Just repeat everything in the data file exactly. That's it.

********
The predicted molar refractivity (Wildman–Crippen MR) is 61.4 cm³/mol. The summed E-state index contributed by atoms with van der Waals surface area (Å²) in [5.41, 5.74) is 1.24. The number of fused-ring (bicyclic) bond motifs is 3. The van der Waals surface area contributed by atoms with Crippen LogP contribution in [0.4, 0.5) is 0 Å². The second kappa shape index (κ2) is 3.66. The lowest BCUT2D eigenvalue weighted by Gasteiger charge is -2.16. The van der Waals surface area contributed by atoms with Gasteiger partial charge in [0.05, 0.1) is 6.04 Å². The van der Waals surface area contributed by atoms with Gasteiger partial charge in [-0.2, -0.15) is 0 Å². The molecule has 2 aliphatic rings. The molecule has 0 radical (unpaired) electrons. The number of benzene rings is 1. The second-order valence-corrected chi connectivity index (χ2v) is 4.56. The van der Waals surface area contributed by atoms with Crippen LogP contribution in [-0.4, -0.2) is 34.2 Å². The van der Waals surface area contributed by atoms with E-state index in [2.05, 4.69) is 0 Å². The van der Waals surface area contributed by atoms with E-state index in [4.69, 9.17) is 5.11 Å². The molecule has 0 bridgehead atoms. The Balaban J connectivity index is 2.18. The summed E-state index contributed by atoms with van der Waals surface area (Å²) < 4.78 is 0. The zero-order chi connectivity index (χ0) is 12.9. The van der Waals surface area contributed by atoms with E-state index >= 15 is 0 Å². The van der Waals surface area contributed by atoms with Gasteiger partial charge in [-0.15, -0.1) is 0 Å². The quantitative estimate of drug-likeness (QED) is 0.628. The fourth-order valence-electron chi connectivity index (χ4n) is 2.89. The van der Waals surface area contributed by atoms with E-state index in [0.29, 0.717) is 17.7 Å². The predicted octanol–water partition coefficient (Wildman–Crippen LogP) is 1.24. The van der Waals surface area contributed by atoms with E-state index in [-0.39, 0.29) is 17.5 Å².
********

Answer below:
The predicted molar refractivity (Wildman–Crippen MR) is 61.4 cm³/mol. The summed E-state index contributed by atoms with van der Waals surface area (Å²) in [5.41, 5.74) is 1.24. The number of fused-ring (bicyclic) bond motifs is 3. The van der Waals surface area contributed by atoms with Crippen LogP contribution in [0.4, 0.5) is 0 Å². The second kappa shape index (κ2) is 3.66. The lowest BCUT2D eigenvalue weighted by Gasteiger charge is -2.16. The van der Waals surface area contributed by atoms with Gasteiger partial charge in [0.05, 0.1) is 6.04 Å². The van der Waals surface area contributed by atoms with Gasteiger partial charge in [-0.2, -0.15) is 0 Å². The molecule has 2 aliphatic rings. The molecule has 0 radical (unpaired) electrons. The number of benzene rings is 1. The second-order valence-corrected chi connectivity index (χ2v) is 4.56. The van der Waals surface area contributed by atoms with Crippen LogP contribution in [-0.4, -0.2) is 34.2 Å². The van der Waals surface area contributed by atoms with E-state index in [2.05, 4.69) is 0 Å². The van der Waals surface area contributed by atoms with E-state index in [4.69, 9.17) is 5.11 Å². The molecule has 0 bridgehead atoms. The Balaban J connectivity index is 2.18. The summed E-state index contributed by atoms with van der Waals surface area (Å²) < 4.78 is 0. The zero-order chi connectivity index (χ0) is 12.9. The van der Waals surface area contributed by atoms with E-state index >= 15 is 0 Å². The van der Waals surface area contributed by atoms with Gasteiger partial charge in [-0.15, -0.1) is 0 Å². The quantitative estimate of drug-likeness (QED) is 0.628. The fourth-order valence-electron chi connectivity index (χ4n) is 2.89. The van der Waals surface area contributed by atoms with E-state index in [0.29, 0.717) is 17.7 Å². The predicted octanol–water partition coefficient (Wildman–Crippen LogP) is 1.24. The van der Waals surface area contributed by atoms with E-state index in [-0.39, 0.29) is 17.5 Å².